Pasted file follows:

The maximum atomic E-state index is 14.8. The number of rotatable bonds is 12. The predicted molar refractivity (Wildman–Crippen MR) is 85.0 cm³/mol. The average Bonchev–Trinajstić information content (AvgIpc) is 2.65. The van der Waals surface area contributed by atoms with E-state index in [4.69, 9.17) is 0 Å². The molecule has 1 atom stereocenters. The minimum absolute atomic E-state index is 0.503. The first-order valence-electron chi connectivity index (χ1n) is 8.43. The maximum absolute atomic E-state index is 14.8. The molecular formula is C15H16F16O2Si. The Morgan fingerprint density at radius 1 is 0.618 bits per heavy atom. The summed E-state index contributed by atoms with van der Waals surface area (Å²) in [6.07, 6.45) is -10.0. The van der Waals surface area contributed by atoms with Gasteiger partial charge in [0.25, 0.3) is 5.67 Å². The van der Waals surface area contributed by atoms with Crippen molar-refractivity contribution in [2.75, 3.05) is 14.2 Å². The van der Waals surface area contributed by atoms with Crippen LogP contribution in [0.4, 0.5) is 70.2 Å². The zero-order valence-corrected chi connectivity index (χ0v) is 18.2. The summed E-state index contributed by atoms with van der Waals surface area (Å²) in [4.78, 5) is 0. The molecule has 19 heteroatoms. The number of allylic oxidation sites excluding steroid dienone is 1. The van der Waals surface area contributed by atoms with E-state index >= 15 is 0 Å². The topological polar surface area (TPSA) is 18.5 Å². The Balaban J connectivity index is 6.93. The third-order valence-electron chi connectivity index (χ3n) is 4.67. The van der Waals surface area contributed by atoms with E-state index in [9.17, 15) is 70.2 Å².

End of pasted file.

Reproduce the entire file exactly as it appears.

The maximum atomic E-state index is 14.8. The number of rotatable bonds is 12. The predicted molar refractivity (Wildman–Crippen MR) is 85.0 cm³/mol. The average Bonchev–Trinajstić information content (AvgIpc) is 2.65. The van der Waals surface area contributed by atoms with E-state index in [4.69, 9.17) is 0 Å². The molecule has 1 atom stereocenters. The minimum absolute atomic E-state index is 0.503. The first-order valence-electron chi connectivity index (χ1n) is 8.43. The maximum absolute atomic E-state index is 14.8. The molecular formula is C15H16F16O2Si. The Morgan fingerprint density at radius 1 is 0.618 bits per heavy atom. The summed E-state index contributed by atoms with van der Waals surface area (Å²) in [6.07, 6.45) is -10.0. The van der Waals surface area contributed by atoms with Gasteiger partial charge in [0.25, 0.3) is 5.67 Å². The van der Waals surface area contributed by atoms with Crippen molar-refractivity contribution in [2.75, 3.05) is 14.2 Å². The van der Waals surface area contributed by atoms with Crippen LogP contribution in [0.4, 0.5) is 70.2 Å². The zero-order valence-corrected chi connectivity index (χ0v) is 18.2. The summed E-state index contributed by atoms with van der Waals surface area (Å²) in [4.78, 5) is 0. The molecule has 19 heteroatoms. The number of allylic oxidation sites excluding steroid dienone is 1. The van der Waals surface area contributed by atoms with E-state index >= 15 is 0 Å². The topological polar surface area (TPSA) is 18.5 Å². The Balaban J connectivity index is 6.93. The third-order valence-electron chi connectivity index (χ3n) is 4.67. The van der Waals surface area contributed by atoms with E-state index in [9.17, 15) is 70.2 Å².